New Zealand's Prime Minister John Key says a separate United Nations seat for the Cook Islands would be confusing and inappropriate.
His Cook Islands counterpart, Henry Puna, indicated he had not given up on the issue after talks with Mr Key in Rarotonga yesterday.
Cook Islanders are entitled to New Zealand passports under the two countries' special arrangement which brought the Cook Islands self governance in 1965.
Mr Key is in Rarotonga to celebrate the 50th anniversary of the constitution, but Mr Puna said he did not broach the subject with Mr Key.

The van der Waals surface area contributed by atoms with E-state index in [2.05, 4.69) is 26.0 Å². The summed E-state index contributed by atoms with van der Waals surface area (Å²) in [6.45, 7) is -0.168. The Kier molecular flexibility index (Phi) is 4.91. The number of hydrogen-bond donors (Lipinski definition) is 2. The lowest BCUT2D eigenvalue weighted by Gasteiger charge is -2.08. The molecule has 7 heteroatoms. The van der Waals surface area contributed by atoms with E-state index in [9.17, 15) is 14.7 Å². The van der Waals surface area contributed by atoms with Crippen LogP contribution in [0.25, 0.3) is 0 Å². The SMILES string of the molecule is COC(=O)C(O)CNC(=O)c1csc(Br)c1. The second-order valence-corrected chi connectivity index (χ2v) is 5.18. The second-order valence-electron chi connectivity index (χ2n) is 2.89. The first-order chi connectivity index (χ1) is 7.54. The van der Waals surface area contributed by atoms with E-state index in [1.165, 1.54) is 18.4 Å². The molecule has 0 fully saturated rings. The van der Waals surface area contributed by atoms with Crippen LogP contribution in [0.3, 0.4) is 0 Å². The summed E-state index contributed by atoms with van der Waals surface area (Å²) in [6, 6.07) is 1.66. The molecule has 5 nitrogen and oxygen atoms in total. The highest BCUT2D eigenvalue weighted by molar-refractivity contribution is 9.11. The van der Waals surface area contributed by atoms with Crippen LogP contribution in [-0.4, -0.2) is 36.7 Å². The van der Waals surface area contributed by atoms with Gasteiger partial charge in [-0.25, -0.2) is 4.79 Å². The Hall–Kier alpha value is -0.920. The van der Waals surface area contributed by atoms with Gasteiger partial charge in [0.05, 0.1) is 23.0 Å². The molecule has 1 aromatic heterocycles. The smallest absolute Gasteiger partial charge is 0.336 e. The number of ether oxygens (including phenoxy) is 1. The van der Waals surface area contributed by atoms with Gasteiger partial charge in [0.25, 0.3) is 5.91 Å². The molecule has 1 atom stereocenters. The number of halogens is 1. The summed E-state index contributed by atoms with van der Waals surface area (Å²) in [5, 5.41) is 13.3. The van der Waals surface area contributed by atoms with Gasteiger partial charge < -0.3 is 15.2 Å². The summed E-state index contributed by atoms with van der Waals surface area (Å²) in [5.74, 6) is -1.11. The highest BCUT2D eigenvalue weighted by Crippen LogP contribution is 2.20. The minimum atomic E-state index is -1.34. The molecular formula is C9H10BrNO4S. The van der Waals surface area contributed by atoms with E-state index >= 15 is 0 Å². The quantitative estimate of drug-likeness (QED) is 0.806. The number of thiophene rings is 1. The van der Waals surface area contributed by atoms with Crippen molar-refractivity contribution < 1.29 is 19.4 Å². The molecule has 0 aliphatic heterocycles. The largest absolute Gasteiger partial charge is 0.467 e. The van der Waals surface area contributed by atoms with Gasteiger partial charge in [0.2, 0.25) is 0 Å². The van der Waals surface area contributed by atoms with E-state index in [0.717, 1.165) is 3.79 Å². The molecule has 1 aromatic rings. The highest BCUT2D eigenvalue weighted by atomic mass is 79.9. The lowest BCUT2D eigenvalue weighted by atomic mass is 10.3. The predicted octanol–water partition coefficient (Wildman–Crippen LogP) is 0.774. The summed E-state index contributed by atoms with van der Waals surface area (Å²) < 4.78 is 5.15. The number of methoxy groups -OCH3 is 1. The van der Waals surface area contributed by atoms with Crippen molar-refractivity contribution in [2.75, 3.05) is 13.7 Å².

Afterwards Mr Key said such a request would be difficult to deliver.
"We just can't see how the UN would ever support essentially people who hold New Zealand passports and therefore are not independent in the nature of independence having a separate seat. There is no example you can point to and members of the UN Security Council hold a veto."
John Key says he understands why the Cook Islands would want to have what he described as the "creme de la creme".
He says there is no appetite among Cook Islanders for losing their New Zealand passports.
But Henry Puna says innovative thinking brought the special friendship deal into place fifty years ago and the same innovation could happen again.